Submitted: 18 Dec 2016
Accepted: 15 Mar 2017
ePublished: 09 May 2017
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Avicenna J Clin Microbiol Infect. 2018;5(2): 36-40.
doi: 10.34172/ajcmi.2018.07
  Abstract View: 896
  PDF Download: 814

Research Article

Detection of Exotoxins and Antimicrobial Susceptibility Pattern in Clinical Pseudomonas aeruginosa Isolates

Somayeh Malek Mohamad 1, Soodabeh Rostami 2, Behnam Zamanzad 3* ORCID logo, Abolfazl Gholipour 1, Fathemeh Drees 4

1 Department of Microbiology, Faculty of Medicine, Shahrekord University of Medical Sciences, Shahrekord, Iran
2 Infectious Diseases and Tropical Medicine Research Center, Isfahan University of Medical Sciences, Isfahan, Iran
3 Cellular and Molecular Research Center, Shahrekord University of Medical Sciences, Shahrekord, Iran
4 Department of Biostatistics and Epidemiology, Shahrekord University of Medical Sciences, Shahrekord, Iran
*Corresponding Author: Corresponding author: Behnam Zamanzad, Department of Microbiology, Shahrekord University of Medical Sciences, Faculty of Medicine, Rahmatiyeh, Shahrekord, Iran. Tel/Fax: +98-3833334911, Email: bzamanzad@yahoo.com


Background: Pseudomonas aeruginosa is a common opportunistic pathogen that causes nosocomial infection in immunocompromised patients. Among different virulence factors, the type III secretion system (TTSS) is an important agent in virulence and development of antimicrobial resistance in P. aeruginosa. Previous studies have shown that production of TTSS proteins was correlated with increasing virulence and resistance to several antibiotics. In this study, the exotoxins genes (exoU and exoS) and pattern of antimicrobial susceptibility in clinical P. aeruginosa isolates were determined.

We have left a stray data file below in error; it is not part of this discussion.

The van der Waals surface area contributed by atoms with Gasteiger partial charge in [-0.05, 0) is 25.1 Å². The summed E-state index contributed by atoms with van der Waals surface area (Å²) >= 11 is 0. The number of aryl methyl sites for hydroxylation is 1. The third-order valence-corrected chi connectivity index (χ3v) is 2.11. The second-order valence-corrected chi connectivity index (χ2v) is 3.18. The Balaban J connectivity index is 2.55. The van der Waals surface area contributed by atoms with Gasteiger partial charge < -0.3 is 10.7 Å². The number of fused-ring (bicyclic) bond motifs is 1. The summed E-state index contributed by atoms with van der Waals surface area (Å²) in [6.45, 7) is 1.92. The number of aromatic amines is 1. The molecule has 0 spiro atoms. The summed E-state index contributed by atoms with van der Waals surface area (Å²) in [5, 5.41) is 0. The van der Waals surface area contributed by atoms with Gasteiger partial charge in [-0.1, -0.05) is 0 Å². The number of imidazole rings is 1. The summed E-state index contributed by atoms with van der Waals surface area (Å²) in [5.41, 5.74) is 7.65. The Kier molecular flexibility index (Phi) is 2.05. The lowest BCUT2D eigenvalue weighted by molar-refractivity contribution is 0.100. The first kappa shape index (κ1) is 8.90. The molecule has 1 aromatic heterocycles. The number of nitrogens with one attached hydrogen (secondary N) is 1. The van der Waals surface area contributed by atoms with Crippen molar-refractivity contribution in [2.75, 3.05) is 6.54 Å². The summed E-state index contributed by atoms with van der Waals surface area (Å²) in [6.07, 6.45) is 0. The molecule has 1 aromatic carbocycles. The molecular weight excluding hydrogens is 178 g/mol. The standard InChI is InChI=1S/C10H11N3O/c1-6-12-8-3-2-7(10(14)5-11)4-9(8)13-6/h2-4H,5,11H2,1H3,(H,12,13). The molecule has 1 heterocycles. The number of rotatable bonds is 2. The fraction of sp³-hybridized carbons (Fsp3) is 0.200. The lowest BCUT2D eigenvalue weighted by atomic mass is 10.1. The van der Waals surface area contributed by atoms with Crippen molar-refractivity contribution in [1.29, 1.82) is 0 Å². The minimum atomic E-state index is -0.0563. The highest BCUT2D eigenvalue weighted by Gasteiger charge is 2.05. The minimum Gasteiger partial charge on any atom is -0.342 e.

Methods: A total of 175 P. aeruginosa isolates were collected from patients hospitalized in Shahrekord and Chamran educational hospitals of Isfahan, Iran (during April to December 2015). Antimicrobial susceptibility test was performed by disk diffusion test. The presence of exotoxin genes was detected using multiplex polymerase chain reaction (PCR) of exoU and exoS genes.

Results: The antibiotic resistance rate was higher than 70% to many antibiotics. The highest rates of resistance (155 and 148) were related to Levofloxacin (88.6%) and Meropenem (84.6%), respectively. The exoU gene was found in 75 (42.9%) isolates and 136 (77.7%) isolates carried the exoS. In addition, 36 (20.6%) of the isolates carried both genes. A statistical significance was observed between the presence of exoU gene and resistance to piperacillin (P = 0.01).

Conclusions: The result of this study showed a high resistance rate to the most antibiotic classes and a specific relationship between the virulence genotype and antimicrobial resistance especially more virulent genotype of exoU+ . In order to prevent the spread of more virulent strains in health care facilities, molecular methods alongside antimicrobial susceptibility tests are suggested.

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